The Court Adjudicates and disposes of cases involving property of persons who have died or become incompetent, interprets wills and trusts, commits the mentally ill when necessary and appoints guardians and conservators for minors, incapacitated individuals and individuals with developmental disability.
Lapeer County Clerk of the Circuit Court has Court Records from 1835 and is located at the County Courthouse, see address above for contact information. Phone: (810)667-0314 .
The Clerk provides a variety of functions for the court such as, but not limited to: filing and maintaing the official record for all cases that come before the court; providing staff to assist in the operation of the court; working with the Jury Commission and notifying all potential jurors to appear for jury duty; and, processing felony criminal cases bound over from the District Court.
Below is a list of online resources for Lapeer County Court Records. Email us with websites containing Lapeer County Court Records by clicking the link below:
Birth, marriage, and death records are connected with central life events. They are prime sources for genealogical information.
The State of Michigan Vital Records Office is located at 201 Townsend Street, Capitol View Bldg, 3rd Floor, Lansing MI 48913 (across the street from the state capitol - south side). The office hours are 8:00 am - 5:00 pm Mon-Fri, except for State holidays. They are open thru the lunch hour. If applying in person, you must submit your request by 3:00 pm in order to obtain same-day service. It can take up to 1-3 months to get a vital record from Michigan.
Below is a list of online resources for Lapeer County Vital Records. Email us with websites containing Lapeer County Vital Records by clicking the link below:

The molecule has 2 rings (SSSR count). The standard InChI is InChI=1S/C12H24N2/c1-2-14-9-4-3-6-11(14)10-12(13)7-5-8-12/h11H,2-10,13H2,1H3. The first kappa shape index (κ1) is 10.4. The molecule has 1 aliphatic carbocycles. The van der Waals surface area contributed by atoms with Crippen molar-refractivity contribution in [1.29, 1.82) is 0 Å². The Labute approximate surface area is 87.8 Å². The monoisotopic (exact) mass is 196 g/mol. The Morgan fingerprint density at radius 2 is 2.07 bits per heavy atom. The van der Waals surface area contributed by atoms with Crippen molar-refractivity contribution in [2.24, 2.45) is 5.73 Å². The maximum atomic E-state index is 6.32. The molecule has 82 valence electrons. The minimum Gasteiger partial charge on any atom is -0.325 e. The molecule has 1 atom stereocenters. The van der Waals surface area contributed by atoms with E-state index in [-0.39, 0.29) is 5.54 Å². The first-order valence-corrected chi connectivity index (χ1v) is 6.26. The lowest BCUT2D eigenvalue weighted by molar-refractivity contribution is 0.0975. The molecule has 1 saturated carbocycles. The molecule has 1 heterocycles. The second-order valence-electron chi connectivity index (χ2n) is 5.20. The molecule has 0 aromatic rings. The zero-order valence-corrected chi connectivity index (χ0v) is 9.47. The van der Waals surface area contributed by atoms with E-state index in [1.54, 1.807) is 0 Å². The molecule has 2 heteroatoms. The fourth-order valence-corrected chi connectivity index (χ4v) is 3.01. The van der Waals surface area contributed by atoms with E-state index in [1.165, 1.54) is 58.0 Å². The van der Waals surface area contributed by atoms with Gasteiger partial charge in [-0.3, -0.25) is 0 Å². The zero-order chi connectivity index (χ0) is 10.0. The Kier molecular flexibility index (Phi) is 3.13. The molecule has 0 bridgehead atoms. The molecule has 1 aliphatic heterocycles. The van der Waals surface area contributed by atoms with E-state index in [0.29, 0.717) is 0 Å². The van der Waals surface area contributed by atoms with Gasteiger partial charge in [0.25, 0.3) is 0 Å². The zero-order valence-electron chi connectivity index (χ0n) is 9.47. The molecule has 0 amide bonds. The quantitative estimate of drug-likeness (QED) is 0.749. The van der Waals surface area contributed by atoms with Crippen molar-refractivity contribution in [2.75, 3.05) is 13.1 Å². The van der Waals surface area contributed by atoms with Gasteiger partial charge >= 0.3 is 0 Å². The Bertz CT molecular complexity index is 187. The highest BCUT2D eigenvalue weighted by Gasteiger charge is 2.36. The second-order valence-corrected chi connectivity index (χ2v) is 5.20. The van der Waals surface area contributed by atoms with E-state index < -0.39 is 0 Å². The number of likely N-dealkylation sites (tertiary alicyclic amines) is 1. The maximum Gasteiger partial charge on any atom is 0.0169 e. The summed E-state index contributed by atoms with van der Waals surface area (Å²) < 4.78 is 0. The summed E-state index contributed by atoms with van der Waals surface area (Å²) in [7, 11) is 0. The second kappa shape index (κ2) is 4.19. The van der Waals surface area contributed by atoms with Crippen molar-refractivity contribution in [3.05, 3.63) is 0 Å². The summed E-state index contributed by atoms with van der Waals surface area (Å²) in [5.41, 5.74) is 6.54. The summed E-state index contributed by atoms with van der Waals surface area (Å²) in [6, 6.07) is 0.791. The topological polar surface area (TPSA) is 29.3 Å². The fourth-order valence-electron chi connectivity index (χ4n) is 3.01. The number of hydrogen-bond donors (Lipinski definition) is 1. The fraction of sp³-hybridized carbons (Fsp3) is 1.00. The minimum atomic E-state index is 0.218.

Few, if any, records reveal as many details about individuals and families as do government census records. Substitute records can be used when the official census is unavailable
Countywide Records: Federal Population Schedules that exist for Lapeer County, Michigan are 1830, 1840, 1850, 1860, 1870, 1880, 1890 (fragment, see below), 1900, 1910, 1920 and 1930.
Other Federal Schedules to look at when researching your Family Tree in Lapeer County, Michigan are Industry and Agriculture Schedules availible for the years 1850, 1860, 1870 and 1880. The Mortality Schedules for the years 1850, 1860, 1870 and 1880. There are free downloadable and printable Census forms to help with your research. These include U.S. Census Extraction Forms and U.K. Census Extraction Forms.
Below is a list of online resources for Lapeer County Census Records. Email us with websites containing Lapeer County Census Records by clicking the link below:
Genealogy Atlas has images of old American atlases during the years 1795, 1814, 1822, 1823, 1836, 1838, 1845, 1856, 1866, 1879 and 1897 for Ohio and other states.